It now looks like Ralph Nader will get his recount in New Hampshire, and Green Party candidate David Cobb is considering applying for a recount in Ohio. They both need our support to make this happen.
On Monday it appeared that the Secretary of State might reject Nader's request for a recount on a technicality, but today the Washington Post reported that New Hampshire's Secretary of State William M. Gardner might let the recount proceed: [LINK]
Under state law, if a candidate requesting a recount finished more than three percentage points behind, he must pay for the process. Gardner said that if the Nader campaign sends a check for $2,000 and promises to pay any additional charges, he will round up the ballots and initiate a hand count.
Spokesman Kevin Zeese said Nader was planning to send the check yesterday. "Either it will allay people's fears about the results, or it will open the door to looking at other states," Zeese said.
MSNBC's Keith Olbermann, one of the few reporters offering consistently strong coverage of post-election voting issues, also mentions that David Cobb of the Green Party might call for a recount in Ohio. [LINK] The question is whether Cobb and the Greens can afford to:
The central issue in both potential recounts appears to be money. Cobb, whose presence on the ballot in all 50 states is probably coming to your attention only as you read this, said in an interview with the Pacifica station in Los Angeles, KPFK, that a recount would cost the Greens around $110,000, on a basis of approximately $10 per precinct. As you’d probably guess, Mr. Cobb’s doesn’t have the money lying around - but as a presidential candidate, he does have the right. Whether or not he can raise the cash is the operative question.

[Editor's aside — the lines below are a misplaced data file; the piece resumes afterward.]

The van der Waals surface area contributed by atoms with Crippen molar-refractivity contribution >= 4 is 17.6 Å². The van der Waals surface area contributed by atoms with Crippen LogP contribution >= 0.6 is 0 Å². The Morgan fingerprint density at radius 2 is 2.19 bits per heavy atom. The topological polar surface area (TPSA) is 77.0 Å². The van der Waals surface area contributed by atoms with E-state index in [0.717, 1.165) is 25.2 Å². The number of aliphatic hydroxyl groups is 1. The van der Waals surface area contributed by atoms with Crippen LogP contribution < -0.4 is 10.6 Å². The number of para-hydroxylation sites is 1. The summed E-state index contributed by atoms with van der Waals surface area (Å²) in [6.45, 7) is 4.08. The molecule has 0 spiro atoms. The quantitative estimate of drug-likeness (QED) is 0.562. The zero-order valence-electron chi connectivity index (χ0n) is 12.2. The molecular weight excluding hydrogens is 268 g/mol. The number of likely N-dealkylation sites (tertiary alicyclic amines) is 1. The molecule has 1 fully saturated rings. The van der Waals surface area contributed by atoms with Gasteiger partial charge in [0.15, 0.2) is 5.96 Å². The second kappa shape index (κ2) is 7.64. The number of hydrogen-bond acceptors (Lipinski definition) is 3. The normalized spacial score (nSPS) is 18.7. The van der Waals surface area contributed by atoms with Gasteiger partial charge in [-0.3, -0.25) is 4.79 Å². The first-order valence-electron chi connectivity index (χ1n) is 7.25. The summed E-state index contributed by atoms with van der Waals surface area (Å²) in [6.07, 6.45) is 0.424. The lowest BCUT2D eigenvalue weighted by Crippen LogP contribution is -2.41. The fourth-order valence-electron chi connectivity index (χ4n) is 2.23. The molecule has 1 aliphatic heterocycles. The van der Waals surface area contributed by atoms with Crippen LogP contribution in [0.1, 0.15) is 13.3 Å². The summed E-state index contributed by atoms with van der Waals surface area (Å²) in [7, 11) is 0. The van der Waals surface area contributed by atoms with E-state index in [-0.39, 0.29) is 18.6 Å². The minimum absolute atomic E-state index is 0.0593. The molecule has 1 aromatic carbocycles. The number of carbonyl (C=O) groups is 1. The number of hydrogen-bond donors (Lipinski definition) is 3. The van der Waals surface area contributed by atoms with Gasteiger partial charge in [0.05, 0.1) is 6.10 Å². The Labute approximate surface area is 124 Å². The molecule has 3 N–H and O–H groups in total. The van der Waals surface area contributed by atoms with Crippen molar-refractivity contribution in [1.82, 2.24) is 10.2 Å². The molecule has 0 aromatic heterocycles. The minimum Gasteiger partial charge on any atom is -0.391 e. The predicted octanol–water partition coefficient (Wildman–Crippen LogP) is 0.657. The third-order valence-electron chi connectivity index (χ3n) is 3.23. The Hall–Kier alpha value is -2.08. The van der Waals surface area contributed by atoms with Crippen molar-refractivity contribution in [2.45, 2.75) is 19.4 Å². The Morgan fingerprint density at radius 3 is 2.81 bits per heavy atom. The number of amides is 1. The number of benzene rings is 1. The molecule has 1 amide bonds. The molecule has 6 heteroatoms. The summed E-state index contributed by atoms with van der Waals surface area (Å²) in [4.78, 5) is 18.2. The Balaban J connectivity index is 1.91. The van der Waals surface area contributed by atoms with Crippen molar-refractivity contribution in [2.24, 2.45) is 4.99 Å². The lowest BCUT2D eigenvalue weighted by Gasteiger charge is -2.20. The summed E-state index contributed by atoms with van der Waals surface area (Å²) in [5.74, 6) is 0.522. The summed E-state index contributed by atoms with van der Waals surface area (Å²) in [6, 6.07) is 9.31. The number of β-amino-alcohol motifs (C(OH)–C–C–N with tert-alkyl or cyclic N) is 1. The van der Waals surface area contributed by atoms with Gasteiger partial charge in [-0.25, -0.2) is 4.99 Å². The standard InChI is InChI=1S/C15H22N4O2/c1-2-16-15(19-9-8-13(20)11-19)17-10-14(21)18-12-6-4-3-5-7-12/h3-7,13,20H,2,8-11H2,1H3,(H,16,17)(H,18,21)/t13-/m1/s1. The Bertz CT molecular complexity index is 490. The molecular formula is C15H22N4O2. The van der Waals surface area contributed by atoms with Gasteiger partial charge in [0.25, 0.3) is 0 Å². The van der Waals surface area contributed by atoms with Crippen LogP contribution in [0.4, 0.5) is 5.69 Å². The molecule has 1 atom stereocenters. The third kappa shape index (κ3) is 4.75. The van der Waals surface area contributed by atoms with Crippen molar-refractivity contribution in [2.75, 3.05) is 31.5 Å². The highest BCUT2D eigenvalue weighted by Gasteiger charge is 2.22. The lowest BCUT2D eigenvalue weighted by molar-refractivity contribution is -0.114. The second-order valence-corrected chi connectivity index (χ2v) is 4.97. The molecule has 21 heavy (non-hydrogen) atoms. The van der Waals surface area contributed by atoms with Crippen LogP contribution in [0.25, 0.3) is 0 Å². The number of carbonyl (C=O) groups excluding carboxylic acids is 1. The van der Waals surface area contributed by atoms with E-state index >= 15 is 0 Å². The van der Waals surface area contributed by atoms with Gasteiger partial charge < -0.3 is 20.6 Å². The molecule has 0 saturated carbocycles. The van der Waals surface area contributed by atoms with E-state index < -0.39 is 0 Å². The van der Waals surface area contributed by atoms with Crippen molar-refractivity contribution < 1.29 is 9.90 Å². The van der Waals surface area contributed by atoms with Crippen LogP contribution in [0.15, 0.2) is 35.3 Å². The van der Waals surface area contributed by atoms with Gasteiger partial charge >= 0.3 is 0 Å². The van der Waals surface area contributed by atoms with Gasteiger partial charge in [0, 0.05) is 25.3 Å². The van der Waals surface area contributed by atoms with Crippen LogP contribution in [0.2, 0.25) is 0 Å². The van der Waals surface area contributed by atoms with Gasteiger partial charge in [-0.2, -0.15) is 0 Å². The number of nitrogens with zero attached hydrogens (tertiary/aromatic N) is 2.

The cost for Nader in New Hampshire is estimated to be about $50,000.
In any case, I can't think of a better cause for Ralph Nader to tackle. Think what you will about his Presidential campaign, but he excels as a crusader for citizens' rights. Only John Kerry has more power to force a recount than Nader or Cobb.
The Kerry campaign capitulated much too quickly in my opinion. When Kerry's team walked away from challenging the results in Ohio, most of the press lost interest. Yet the reports of vote count irregularities and possible fraud are numerous. If a recount in either New Hampshire or Ohio uncovers evidence fraud or voting machine inaccuracies, it could open the doors to recounts in all the other swing states.
We need to help Ralph Nader and David Cobb carry the torch and illuminate the problems with electronic voting and election tampering.
If you are concerned about the future of our elections process, I urge you to donate now and encourage Nader and Cobb to proceed with recounts in both New Hampshire and Ohio.
Please make donations for Ralph Nader's efforts at votenader.org and to the Green Party at gp.org. Bev Harris at blackboxvoting.org is helping Nader with his recount application, and her organization can use your support as well.
Let's help shine the light on voting problems in the U.S. and ensure fair elections in the future.